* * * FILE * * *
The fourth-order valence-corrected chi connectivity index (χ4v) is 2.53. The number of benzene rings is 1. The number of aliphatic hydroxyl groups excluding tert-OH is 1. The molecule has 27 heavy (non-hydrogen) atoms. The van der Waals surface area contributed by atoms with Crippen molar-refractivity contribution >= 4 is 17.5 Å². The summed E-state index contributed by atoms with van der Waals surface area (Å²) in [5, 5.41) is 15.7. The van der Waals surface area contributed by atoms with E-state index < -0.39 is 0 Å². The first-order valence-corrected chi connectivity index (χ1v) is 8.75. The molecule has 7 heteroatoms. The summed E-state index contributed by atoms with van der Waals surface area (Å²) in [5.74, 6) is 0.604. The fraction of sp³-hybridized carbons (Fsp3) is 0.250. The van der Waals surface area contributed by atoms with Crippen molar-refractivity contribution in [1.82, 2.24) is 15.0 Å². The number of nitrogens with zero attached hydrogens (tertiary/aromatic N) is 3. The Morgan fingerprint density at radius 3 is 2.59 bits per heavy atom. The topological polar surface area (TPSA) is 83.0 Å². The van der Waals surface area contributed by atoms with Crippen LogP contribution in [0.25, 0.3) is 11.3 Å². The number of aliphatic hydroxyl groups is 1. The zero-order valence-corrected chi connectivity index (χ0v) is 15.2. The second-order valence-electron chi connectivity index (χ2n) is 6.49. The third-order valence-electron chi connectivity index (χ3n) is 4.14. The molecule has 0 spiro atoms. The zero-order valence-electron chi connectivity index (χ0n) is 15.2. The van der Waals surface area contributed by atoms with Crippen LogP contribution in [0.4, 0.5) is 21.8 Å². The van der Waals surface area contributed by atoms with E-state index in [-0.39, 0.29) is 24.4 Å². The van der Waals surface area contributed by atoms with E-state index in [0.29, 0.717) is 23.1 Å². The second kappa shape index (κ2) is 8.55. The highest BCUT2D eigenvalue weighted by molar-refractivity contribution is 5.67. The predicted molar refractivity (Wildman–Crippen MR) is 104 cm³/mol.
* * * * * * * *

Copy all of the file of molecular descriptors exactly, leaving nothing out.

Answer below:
The fourth-order valence-corrected chi connectivity index (χ4v) is 2.53. The number of benzene rings is 1. The number of aliphatic hydroxyl groups excluding tert-OH is 1. The molecule has 27 heavy (non-hydrogen) atoms. The van der Waals surface area contributed by atoms with Crippen molar-refractivity contribution >= 4 is 17.5 Å². The summed E-state index contributed by atoms with van der Waals surface area (Å²) in [5, 5.41) is 15.7. The van der Waals surface area contributed by atoms with E-state index < -0.39 is 0 Å². The first-order valence-corrected chi connectivity index (χ1v) is 8.75. The molecule has 7 heteroatoms. The summed E-state index contributed by atoms with van der Waals surface area (Å²) in [5.74, 6) is 0.604. The fraction of sp³-hybridized carbons (Fsp3) is 0.250. The van der Waals surface area contributed by atoms with Crippen molar-refractivity contribution in [1.82, 2.24) is 15.0 Å². The number of nitrogens with zero attached hydrogens (tertiary/aromatic N) is 3. The Morgan fingerprint density at radius 3 is 2.59 bits per heavy atom. The topological polar surface area (TPSA) is 83.0 Å². The van der Waals surface area contributed by atoms with Crippen LogP contribution in [0.25, 0.3) is 11.3 Å². The number of aliphatic hydroxyl groups is 1. The zero-order valence-corrected chi connectivity index (χ0v) is 15.2. The second-order valence-electron chi connectivity index (χ2n) is 6.49. The third-order valence-electron chi connectivity index (χ3n) is 4.14. The molecule has 0 spiro atoms. The zero-order valence-electron chi connectivity index (χ0n) is 15.2. The van der Waals surface area contributed by atoms with Crippen LogP contribution in [0.4, 0.5) is 21.8 Å². The van der Waals surface area contributed by atoms with E-state index in [-0.39, 0.29) is 24.4 Å². The van der Waals surface area contributed by atoms with E-state index in [0.29, 0.717) is 23.1 Å². The second kappa shape index (κ2) is 8.55. The highest BCUT2D eigenvalue weighted by molar-refractivity contribution is 5.67. The predicted molar refractivity (Wildman–Crippen MR) is 104 cm³/mol.